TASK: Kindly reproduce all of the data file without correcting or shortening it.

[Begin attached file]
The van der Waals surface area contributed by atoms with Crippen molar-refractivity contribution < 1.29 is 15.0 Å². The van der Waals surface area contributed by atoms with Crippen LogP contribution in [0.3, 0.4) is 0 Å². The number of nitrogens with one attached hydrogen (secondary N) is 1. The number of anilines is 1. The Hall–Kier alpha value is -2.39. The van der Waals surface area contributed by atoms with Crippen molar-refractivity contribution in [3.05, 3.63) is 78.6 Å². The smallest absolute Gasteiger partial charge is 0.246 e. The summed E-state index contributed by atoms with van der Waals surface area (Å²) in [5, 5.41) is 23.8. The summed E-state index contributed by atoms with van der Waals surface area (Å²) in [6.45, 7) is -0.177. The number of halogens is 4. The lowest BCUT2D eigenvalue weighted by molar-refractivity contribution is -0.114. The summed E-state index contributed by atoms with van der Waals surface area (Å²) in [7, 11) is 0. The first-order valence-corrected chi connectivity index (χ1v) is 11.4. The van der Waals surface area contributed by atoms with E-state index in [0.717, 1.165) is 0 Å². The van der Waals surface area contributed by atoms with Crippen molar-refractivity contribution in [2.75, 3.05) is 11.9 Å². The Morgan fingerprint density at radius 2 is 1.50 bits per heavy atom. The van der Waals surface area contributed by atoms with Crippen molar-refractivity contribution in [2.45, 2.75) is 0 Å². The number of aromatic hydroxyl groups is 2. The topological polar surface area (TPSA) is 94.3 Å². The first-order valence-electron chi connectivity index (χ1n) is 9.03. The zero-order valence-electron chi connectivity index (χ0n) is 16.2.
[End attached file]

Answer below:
The van der Waals surface area contributed by atoms with Crippen molar-refractivity contribution < 1.29 is 15.0 Å². The van der Waals surface area contributed by atoms with Crippen LogP contribution in [0.3, 0.4) is 0 Å². The number of nitrogens with one attached hydrogen (secondary N) is 1. The number of anilines is 1. The Hall–Kier alpha value is -2.39. The van der Waals surface area contributed by atoms with Crippen molar-refractivity contribution in [3.05, 3.63) is 78.6 Å². The smallest absolute Gasteiger partial charge is 0.246 e. The summed E-state index contributed by atoms with van der Waals surface area (Å²) in [5, 5.41) is 23.8. The summed E-state index contributed by atoms with van der Waals surface area (Å²) in [6.45, 7) is -0.177. The number of halogens is 4. The lowest BCUT2D eigenvalue weighted by molar-refractivity contribution is -0.114. The summed E-state index contributed by atoms with van der Waals surface area (Å²) in [7, 11) is 0. The first-order valence-corrected chi connectivity index (χ1v) is 11.4. The van der Waals surface area contributed by atoms with E-state index in [0.717, 1.165) is 0 Å². The van der Waals surface area contributed by atoms with Crippen molar-refractivity contribution in [2.75, 3.05) is 11.9 Å². The Morgan fingerprint density at radius 2 is 1.50 bits per heavy atom. The van der Waals surface area contributed by atoms with Crippen molar-refractivity contribution in [2.45, 2.75) is 0 Å². The number of aromatic hydroxyl groups is 2. The topological polar surface area (TPSA) is 94.3 Å². The first-order valence-electron chi connectivity index (χ1n) is 9.03. The zero-order valence-electron chi connectivity index (χ0n) is 16.2.